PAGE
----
Have you ever noticed that some big doorways—especially in old buildings—have arches over them? Arches have been used in engineering since ancient times. In this activity you'll test the strength of a naturally occurring arch shape: the shell of an egg. So grab some leftover Easter eggs and put them to good use in trying to answer the following question: Just how much mass can an eggshell support?
Arches have been used as important elements in structural engineering for thousands of years. For example, more 2,000 years ago Romans used the arch to give support for aqueducts and other large stone structures. The shape of the arch distributes the forces to the weight-bearing piers that support the arch.
An eggshell is a natural example of an arch. One end of the shell has a larger, rounder arch and the other end is narrower and more pointed. It is pretty easy to crack an eggshell if you tap it against a hard surface. But if you interlock your fingers and try to squeeze an egg lengthwise to break it, you'll find that it can withstand more force than you might expect. (If you try this, be sure to wear work gloves because the eggshell pieces will be sharp if you do break the egg.)
- At least three raw eggs
- Pencil or marker
- Ruler (optional):
- One bowl
- Small triangular file or a rotary motor tool with a cut-off disk (If you are using a rotary tool, you will also need adult help, safety goggles and may want to wear a dust mask.)
- Dinner plate or other large, flat surface to place eggshells on for testing
- Hardcover book
- Several magazines or lightweight books
- Use a pencil or marker to make a line all the way around one of the eggs, dividing the egg halfway between its two pointed ends. This line should approximately be at the eggs' widest point (around the egg width-wise, not lengthwise). You may want to use a ruler to help you determine the halfway point as you make the line.
- Carefully crack the eggshell at the pointy end. Make a small hole and drain the contents of the egg into a bowl. Rinse the empty eggshell out with some water. Be sure to thoroughly clean any surface the raw eggs touch (including the shells and your hands) with soap and water because they can carry salmonella.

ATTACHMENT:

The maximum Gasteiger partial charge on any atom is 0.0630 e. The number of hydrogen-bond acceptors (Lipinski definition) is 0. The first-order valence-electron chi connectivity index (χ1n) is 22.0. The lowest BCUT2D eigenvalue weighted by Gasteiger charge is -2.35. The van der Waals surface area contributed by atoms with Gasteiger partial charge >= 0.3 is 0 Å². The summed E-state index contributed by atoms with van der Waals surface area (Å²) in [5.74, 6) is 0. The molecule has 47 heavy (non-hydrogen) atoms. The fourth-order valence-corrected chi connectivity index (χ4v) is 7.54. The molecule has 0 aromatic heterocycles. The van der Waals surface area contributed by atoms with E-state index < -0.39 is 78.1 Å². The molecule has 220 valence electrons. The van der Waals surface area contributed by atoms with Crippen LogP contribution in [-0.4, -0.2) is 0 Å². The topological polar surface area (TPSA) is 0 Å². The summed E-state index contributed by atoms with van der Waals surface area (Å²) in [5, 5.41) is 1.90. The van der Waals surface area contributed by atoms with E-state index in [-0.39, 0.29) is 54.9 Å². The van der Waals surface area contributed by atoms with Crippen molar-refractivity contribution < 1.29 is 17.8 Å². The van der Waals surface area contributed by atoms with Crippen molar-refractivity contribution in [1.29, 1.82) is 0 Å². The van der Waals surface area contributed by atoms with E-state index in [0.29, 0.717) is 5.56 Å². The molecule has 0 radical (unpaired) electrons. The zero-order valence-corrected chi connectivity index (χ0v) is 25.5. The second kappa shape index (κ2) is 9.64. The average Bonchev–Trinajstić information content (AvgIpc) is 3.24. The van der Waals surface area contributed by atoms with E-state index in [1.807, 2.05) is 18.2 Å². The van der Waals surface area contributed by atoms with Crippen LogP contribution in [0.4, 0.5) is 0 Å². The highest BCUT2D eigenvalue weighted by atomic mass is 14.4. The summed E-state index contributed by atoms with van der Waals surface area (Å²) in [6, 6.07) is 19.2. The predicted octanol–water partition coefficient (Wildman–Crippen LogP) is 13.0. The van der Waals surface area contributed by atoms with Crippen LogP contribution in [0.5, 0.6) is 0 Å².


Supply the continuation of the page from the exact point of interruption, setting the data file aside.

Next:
- Use a triangular file or rotary motor tool with a cut-off disk to score the eggshell on your marked line all the way around. If you are using a rotary tool with a cut-off disk, work with an adult and wear safety goggles. You may also want to wear a dust mask. Work slowly, using just the edge of the cut-off disk. Why do you think it's important to work slowly on this step?
- Carefully break or cut the eggshell back to the scored line you created. Slowly break off small pieces of the shell, one at a time, working your way around. How hard does the eggshell feel as you handle it?
- Repeat this process two more times so that you have prepared a total of three eggshells.
- Note that it is okay if the edges of the eggshells are a little jagged, but if any prepared eggshell half develops big chips or hairline cracks, you will want to start over with a fresh egg. There should be no cracks or big chips weakening your prepared eggshells.
- Place the three prepared eggshells on a flat surface, such as a dinner plate, with the open end facing down. Equally space them apart on the surface so that they form an equilateral triangle. Why do you think it's important to equally space them apart?
- Carefully lay a hardcover book on top of the three prepared eggshells. The book should be centered over the eggshells so that the mass will be distributed evenly among them. Do the eggshells support the weight of the book?
- One at a time, carefully add magazines (centered on top of the book) to see how much mass the eggshells can support. How many magazines can you add before the eggshells crack and break?
- Lift up the magazines and book that could be supported. Are they very heavy? Are you surprised by how much mass the empty eggshells could support?
- Extra: Use a kitchen scale to measure the combined weight of the book and magazines that the eggshells supported without breaking. Just how much weight (mass) could the eggs support? Are you surprised by your results?
- Extra: In this activity you broke the pointy end of the egg, and measured the strength of the arch made from the larger diameter curve. What do you think the results would be if you instead broke the larger end of the egg and tested the strength of the "pointy" arch?
- Extra: Try this activity again but cut the eggs lengthwise instead of width-wise. How much load-bearing capacity do eggshells have when prepared this way?